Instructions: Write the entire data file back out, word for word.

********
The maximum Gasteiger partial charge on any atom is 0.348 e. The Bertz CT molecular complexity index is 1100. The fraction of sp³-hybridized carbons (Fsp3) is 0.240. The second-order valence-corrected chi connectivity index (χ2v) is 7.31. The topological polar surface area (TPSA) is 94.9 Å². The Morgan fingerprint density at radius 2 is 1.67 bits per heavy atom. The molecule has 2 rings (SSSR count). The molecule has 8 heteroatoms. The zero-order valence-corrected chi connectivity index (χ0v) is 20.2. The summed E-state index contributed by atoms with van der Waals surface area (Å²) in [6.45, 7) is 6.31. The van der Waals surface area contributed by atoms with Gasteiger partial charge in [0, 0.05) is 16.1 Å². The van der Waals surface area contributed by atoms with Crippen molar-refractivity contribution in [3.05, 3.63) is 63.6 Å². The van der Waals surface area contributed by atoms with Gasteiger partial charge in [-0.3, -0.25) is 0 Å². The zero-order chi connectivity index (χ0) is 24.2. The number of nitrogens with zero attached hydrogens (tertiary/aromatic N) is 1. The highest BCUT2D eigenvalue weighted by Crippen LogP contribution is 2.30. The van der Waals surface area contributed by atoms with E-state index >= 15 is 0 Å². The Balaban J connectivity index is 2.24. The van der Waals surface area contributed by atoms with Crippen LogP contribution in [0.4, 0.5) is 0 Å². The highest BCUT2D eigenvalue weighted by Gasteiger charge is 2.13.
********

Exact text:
The maximum Gasteiger partial charge on any atom is 0.348 e. The Bertz CT molecular complexity index is 1100. The fraction of sp³-hybridized carbons (Fsp3) is 0.240. The second-order valence-corrected chi connectivity index (χ2v) is 7.31. The topological polar surface area (TPSA) is 94.9 Å². The Morgan fingerprint density at radius 2 is 1.67 bits per heavy atom. The molecule has 2 rings (SSSR count). The molecule has 8 heteroatoms. The zero-order valence-corrected chi connectivity index (χ0v) is 20.2. The summed E-state index contributed by atoms with van der Waals surface area (Å²) in [6.45, 7) is 6.31. The van der Waals surface area contributed by atoms with Gasteiger partial charge in [0, 0.05) is 16.1 Å². The van der Waals surface area contributed by atoms with Crippen molar-refractivity contribution in [3.05, 3.63) is 63.6 Å². The van der Waals surface area contributed by atoms with Gasteiger partial charge in [-0.3, -0.25) is 0 Å². The zero-order chi connectivity index (χ0) is 24.2. The number of nitrogens with zero attached hydrogens (tertiary/aromatic N) is 1. The highest BCUT2D eigenvalue weighted by Crippen LogP contribution is 2.30. The van der Waals surface area contributed by atoms with E-state index >= 15 is 0 Å². The Balaban J connectivity index is 2.24. The van der Waals surface area contributed by atoms with Crippen LogP contribution in [0.4, 0.5) is 0 Å². The highest BCUT2D eigenvalue weighted by Gasteiger charge is 2.13.